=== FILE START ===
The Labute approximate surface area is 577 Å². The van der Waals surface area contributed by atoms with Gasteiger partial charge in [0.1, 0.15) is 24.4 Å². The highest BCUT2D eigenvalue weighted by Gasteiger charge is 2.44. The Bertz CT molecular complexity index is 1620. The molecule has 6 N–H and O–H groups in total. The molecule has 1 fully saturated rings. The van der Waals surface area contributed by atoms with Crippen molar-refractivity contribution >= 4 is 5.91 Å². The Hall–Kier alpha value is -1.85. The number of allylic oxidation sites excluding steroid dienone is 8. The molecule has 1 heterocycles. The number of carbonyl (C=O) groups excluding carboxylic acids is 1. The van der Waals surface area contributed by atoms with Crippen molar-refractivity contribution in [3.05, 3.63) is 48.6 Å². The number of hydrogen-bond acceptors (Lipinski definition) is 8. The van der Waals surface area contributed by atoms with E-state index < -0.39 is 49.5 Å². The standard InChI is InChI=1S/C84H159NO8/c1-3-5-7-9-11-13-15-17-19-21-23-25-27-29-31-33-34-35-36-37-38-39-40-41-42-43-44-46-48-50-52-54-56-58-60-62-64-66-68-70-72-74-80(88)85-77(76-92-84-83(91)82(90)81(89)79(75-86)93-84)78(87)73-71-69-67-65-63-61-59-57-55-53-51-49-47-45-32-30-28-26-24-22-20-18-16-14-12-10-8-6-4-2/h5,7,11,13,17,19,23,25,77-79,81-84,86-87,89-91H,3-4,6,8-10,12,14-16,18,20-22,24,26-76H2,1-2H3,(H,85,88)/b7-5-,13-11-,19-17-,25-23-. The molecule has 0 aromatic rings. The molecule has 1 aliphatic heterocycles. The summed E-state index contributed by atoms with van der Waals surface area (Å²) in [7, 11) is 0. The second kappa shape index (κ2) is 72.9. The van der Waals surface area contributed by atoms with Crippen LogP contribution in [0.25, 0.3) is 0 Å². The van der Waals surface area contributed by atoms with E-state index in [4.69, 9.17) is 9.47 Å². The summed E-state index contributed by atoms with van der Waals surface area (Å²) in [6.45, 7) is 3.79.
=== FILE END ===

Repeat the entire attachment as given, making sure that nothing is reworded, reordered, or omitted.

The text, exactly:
The Labute approximate surface area is 577 Å². The van der Waals surface area contributed by atoms with Gasteiger partial charge in [0.1, 0.15) is 24.4 Å². The highest BCUT2D eigenvalue weighted by Gasteiger charge is 2.44. The Bertz CT molecular complexity index is 1620. The molecule has 6 N–H and O–H groups in total. The molecule has 1 fully saturated rings. The van der Waals surface area contributed by atoms with Crippen molar-refractivity contribution >= 4 is 5.91 Å². The Hall–Kier alpha value is -1.85. The number of allylic oxidation sites excluding steroid dienone is 8. The molecule has 1 heterocycles. The number of carbonyl (C=O) groups excluding carboxylic acids is 1. The van der Waals surface area contributed by atoms with Crippen molar-refractivity contribution in [3.05, 3.63) is 48.6 Å². The number of hydrogen-bond acceptors (Lipinski definition) is 8. The van der Waals surface area contributed by atoms with E-state index < -0.39 is 49.5 Å². The standard InChI is InChI=1S/C84H159NO8/c1-3-5-7-9-11-13-15-17-19-21-23-25-27-29-31-33-34-35-36-37-38-39-40-41-42-43-44-46-48-50-52-54-56-58-60-62-64-66-68-70-72-74-80(88)85-77(76-92-84-83(91)82(90)81(89)79(75-86)93-84)78(87)73-71-69-67-65-63-61-59-57-55-53-51-49-47-45-32-30-28-26-24-22-20-18-16-14-12-10-8-6-4-2/h5,7,11,13,17,19,23,25,77-79,81-84,86-87,89-91H,3-4,6,8-10,12,14-16,18,20-22,24,26-76H2,1-2H3,(H,85,88)/b7-5-,13-11-,19-17-,25-23-. The molecule has 0 aromatic rings. The molecule has 1 aliphatic heterocycles. The summed E-state index contributed by atoms with van der Waals surface area (Å²) in [7, 11) is 0. The second kappa shape index (κ2) is 72.9. The van der Waals surface area contributed by atoms with Crippen LogP contribution in [0.25, 0.3) is 0 Å². The van der Waals surface area contributed by atoms with E-state index in [4.69, 9.17) is 9.47 Å². The summed E-state index contributed by atoms with van der Waals surface area (Å²) in [6.45, 7) is 3.79.